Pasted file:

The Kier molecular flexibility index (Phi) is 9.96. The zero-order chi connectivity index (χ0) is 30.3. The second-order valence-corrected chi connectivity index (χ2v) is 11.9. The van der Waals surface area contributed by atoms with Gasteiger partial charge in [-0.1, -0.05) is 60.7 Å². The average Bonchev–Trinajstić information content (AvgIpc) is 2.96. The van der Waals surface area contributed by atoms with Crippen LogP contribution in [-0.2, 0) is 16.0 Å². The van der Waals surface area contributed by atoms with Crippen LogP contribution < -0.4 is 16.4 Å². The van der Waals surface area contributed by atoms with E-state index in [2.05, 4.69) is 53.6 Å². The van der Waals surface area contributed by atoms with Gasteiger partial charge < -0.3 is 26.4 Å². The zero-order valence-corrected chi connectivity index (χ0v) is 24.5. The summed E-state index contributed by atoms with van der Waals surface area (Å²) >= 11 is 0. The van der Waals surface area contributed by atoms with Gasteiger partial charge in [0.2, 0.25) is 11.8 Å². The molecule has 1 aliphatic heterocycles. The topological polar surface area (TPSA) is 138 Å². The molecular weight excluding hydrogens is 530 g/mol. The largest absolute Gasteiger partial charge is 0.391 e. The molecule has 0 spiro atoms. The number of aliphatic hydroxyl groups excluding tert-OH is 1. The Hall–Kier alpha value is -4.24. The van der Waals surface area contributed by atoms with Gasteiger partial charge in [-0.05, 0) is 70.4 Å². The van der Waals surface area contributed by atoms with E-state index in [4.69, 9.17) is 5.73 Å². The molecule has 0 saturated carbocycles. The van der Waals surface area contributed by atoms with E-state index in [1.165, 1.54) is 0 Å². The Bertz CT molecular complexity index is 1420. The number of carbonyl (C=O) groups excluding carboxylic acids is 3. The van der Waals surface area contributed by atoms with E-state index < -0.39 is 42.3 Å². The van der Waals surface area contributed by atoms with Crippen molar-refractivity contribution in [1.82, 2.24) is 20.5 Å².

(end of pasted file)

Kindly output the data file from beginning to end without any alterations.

The Kier molecular flexibility index (Phi) is 9.96. The zero-order chi connectivity index (χ0) is 30.3. The second-order valence-corrected chi connectivity index (χ2v) is 11.9. The van der Waals surface area contributed by atoms with Gasteiger partial charge in [-0.1, -0.05) is 60.7 Å². The average Bonchev–Trinajstić information content (AvgIpc) is 2.96. The van der Waals surface area contributed by atoms with Crippen LogP contribution in [-0.2, 0) is 16.0 Å². The van der Waals surface area contributed by atoms with Crippen LogP contribution < -0.4 is 16.4 Å². The van der Waals surface area contributed by atoms with E-state index in [2.05, 4.69) is 53.6 Å². The van der Waals surface area contributed by atoms with Gasteiger partial charge < -0.3 is 26.4 Å². The zero-order valence-corrected chi connectivity index (χ0v) is 24.5. The summed E-state index contributed by atoms with van der Waals surface area (Å²) >= 11 is 0. The van der Waals surface area contributed by atoms with Gasteiger partial charge in [0.2, 0.25) is 11.8 Å². The molecule has 1 aliphatic heterocycles. The topological polar surface area (TPSA) is 138 Å². The molecular weight excluding hydrogens is 530 g/mol. The largest absolute Gasteiger partial charge is 0.391 e. The molecule has 0 spiro atoms. The number of aliphatic hydroxyl groups excluding tert-OH is 1. The Hall–Kier alpha value is -4.24. The van der Waals surface area contributed by atoms with Gasteiger partial charge in [-0.05, 0) is 70.4 Å². The van der Waals surface area contributed by atoms with E-state index in [4.69, 9.17) is 5.73 Å². The molecule has 0 saturated carbocycles. The van der Waals surface area contributed by atoms with E-state index in [1.165, 1.54) is 0 Å². The Bertz CT molecular complexity index is 1420. The number of carbonyl (C=O) groups excluding carboxylic acids is 3. The van der Waals surface area contributed by atoms with E-state index < -0.39 is 42.3 Å². The van der Waals surface area contributed by atoms with Crippen molar-refractivity contribution in [1.82, 2.24) is 20.5 Å².